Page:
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In spite of the vast array of modelling techniques and force fields available, the study of the phase behaviour, structure, microstructure, and dynamics of mixtures remains a challenging task. A systematic coarse-graining (CG) methodology is employed in this thesis involving the parameterisation of force fields using a top-down approach, by effectively describing a large number of target macroscopic thermodynamic states with a rigorous molecular-based equation of state. A recent incarnation of the Statistical Associating Fluid Theory (SAFT-gamma) is used. The underlying force field is based on the Mie intermolecular potential, which is a generalised form of the Lennard-Jones potential with a variable and versatile form of the repulsive and attractive interactions. The coarse-grained force fields developed in this manner are used directly in Molecular Dynamics simulations in order to explore the dynamical, structural, and interfacial properties, which can not be directly accessed by the equation of state (unless a suitable treatment of the inhomogenous properties of the system is made). The goal of any coarse-graining procedure is to derive simple, but accurate, robust, and transferable force fields. By aiming for the simplicity, the coarse-grained models developed in our work are typically based on the three-to-one mapping, i.e., one bead containing approximately three heavy atoms, or one-to-one mapping for the small spherical molecules, with the polar, directional, and long-ranged interactions between the beads treated implicitly using the effective spherically-symmetric Mie potentials. The SAFT-gamma Mie coarse-graining methodology is exemplified for a number of fluid systems of different complexities, including pure component systems, such as: the homologous series of n-alkanes, n-perfluoroalkanes, semifluorinated alkanes, ethers and water; binary and ternary mixtures, comprising the carbon dioxide, n-alkanes, and water; and finally the aqueous mixtures of alkyl polyoxyethylene glycol non-ionic surfactants. An accurate representation of the vapour-liquid properties with both, the equation of state and molecular simulation, is obtained for the molecules of different size and chemical nature. Describing the properties of water is, however, a much more difficult task. The CG model suffers from issues associated with the transferability and representability of the various properties for different thermodynamic conditions, as a consequence of the aggressive averaging of the strongly directional and polar forces into an effective spherically symmetrical potential. It has been shown that an isotropic single-site CG model based on a spherically symmetrical potential cannot capture all of the thermodynamic properties of water simultaneously (the issue of representability). Two different CG models of water are proposed: the first is designed to accurately reproduce the saturation liquid density and vapour pressure, and the second to capture the saturation liquid density and surface tension with high precision. Both models benefit from an accurate parameterisation of temperature dependence following the target properties over the entire temperature range of the fluid. An additional model is developed based on the two-to-one mapping, enabling more efficient large scale simulations in, for example, biomolecular systems. The models of the binary mixtures are developed by using the corresponding pure component models with an additional adjustable parameter to account for the unlike interactions; the latter are obtained by considering appropriate properties of the mixtures such as the fluid-phase equilibria or the thermodynamic properties of mixing. The unlike interactions are shown to be transferable for a quantitative description of the phase behaviour over a wide range of conditions and for the systems of related components. We are able to obtain an accurate prediction of the azeotropic point, critical loci, tree phase line, global density, and the shape of phase envelopes for studied mixtures. The quality of predictions is found comparable to the results from the atomistic models and other equations of state. The aqueous mixtures of alkyl polyoxyethylene glycol non-ionic surfactants are a key final goal of the research presented in this thesis. The CG models of the surfactants are developed within the SAFT-gamma group-contribution framework, where each functional group is derived from an accurate representation of the corresponding chemical moiety. By capturing a delicate interplay of the repulsive and attractive intermolecular interactions and obtaining the right balance between energetic and entropic effects, the various phase morphologies at ambient conditions can be reproduced in agreement with the experimental findings over the entire concentration range. The force fields developed in the current work allow for a prediction of key structural and interfacial properties. The Molecular Dynamics simulations reveal the spontaneous formation of micelles at low surfactant concentrations and a self-assembly into a bilayer at high surfactant concentrations. The aggregation numbers, the critical micelle concentration, area per molecule, the surface excess properties, and bilayer thickness are found in very good agreement with experimental data. This is very encouraging considering that only macroscopic thermophysical properties are used to develop the underlying force fields that describe the fine interactions between the molecules in the system. Despite the simplicity, coarse-grained force fields are shown to be robust and transferable; they can be applied to predict the properties which were not used in the original parameterisation procedure, with an accuracy comparable to the more sophisticated and computationally demanding models.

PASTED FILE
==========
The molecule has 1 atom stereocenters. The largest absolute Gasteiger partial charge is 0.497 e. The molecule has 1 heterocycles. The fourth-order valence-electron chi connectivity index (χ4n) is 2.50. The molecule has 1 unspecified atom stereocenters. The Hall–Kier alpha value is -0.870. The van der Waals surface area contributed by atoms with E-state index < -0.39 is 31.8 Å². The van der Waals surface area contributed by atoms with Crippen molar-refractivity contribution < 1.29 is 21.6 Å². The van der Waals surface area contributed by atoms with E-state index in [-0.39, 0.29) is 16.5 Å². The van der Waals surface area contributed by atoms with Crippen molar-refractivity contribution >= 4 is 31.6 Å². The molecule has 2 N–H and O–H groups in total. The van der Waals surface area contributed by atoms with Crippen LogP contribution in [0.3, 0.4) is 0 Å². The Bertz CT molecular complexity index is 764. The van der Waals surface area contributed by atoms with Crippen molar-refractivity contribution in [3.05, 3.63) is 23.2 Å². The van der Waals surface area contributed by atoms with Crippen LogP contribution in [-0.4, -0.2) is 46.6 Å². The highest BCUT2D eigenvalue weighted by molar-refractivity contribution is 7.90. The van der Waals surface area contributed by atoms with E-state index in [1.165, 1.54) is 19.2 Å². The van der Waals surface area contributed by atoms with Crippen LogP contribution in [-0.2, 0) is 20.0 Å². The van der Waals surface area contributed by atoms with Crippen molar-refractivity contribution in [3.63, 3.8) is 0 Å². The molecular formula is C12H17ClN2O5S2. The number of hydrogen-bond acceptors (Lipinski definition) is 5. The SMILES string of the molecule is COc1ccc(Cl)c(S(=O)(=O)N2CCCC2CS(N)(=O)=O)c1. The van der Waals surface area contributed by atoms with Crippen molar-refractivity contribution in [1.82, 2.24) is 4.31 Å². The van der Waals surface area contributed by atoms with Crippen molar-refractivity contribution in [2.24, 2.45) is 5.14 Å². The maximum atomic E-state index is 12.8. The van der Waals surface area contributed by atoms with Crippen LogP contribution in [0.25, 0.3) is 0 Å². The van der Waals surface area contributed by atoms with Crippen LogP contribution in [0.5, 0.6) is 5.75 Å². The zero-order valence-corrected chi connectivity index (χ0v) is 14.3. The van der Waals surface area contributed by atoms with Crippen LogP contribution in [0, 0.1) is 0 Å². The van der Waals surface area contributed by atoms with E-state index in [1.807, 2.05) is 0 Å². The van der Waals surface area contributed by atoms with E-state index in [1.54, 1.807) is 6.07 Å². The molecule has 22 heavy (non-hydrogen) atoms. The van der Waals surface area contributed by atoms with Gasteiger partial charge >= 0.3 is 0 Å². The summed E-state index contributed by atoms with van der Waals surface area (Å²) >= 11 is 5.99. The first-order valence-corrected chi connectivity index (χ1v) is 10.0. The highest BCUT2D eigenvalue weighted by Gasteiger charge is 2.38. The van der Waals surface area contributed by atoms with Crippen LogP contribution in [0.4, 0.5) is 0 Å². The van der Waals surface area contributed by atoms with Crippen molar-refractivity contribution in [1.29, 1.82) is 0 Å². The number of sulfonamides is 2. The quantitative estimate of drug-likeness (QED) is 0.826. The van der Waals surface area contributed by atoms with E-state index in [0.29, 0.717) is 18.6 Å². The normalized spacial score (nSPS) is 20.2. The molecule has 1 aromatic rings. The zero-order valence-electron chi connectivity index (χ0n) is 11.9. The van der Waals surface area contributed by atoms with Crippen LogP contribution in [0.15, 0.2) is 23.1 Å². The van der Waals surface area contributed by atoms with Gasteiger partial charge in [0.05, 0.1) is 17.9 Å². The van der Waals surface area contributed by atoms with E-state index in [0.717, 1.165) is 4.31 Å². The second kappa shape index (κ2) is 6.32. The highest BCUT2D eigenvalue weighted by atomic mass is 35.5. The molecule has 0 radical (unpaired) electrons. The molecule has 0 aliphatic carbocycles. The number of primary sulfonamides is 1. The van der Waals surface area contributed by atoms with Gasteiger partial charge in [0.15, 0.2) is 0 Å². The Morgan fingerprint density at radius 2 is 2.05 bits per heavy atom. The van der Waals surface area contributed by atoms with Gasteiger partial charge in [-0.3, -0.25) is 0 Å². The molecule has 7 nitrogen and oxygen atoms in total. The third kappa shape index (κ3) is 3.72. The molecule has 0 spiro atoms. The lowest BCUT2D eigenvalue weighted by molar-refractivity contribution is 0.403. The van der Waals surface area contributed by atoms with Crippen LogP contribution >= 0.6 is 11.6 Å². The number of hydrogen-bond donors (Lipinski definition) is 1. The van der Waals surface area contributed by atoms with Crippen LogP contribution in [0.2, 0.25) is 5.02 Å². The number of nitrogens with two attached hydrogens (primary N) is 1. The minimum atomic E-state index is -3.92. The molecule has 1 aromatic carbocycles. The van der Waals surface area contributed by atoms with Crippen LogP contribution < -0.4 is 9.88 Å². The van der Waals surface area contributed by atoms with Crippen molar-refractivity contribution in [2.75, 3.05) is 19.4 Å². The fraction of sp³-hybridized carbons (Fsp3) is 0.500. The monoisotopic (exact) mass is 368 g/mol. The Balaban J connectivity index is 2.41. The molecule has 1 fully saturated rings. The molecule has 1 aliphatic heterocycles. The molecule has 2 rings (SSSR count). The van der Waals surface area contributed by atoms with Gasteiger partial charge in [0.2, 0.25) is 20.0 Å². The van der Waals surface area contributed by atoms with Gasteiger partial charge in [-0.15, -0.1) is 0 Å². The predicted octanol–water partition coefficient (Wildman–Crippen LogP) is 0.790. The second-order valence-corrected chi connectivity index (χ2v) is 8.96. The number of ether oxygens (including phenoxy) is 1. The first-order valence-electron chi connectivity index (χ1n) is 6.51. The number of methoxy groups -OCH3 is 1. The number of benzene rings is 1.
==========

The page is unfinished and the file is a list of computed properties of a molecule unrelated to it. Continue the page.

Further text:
Supervisor: Jackson, George; Muller, Erich Sponsor: Not available
Qualification Name: Thesis (Ph.D.) Qualification Level: Doctoral
EThOS ID:  DOI: Not available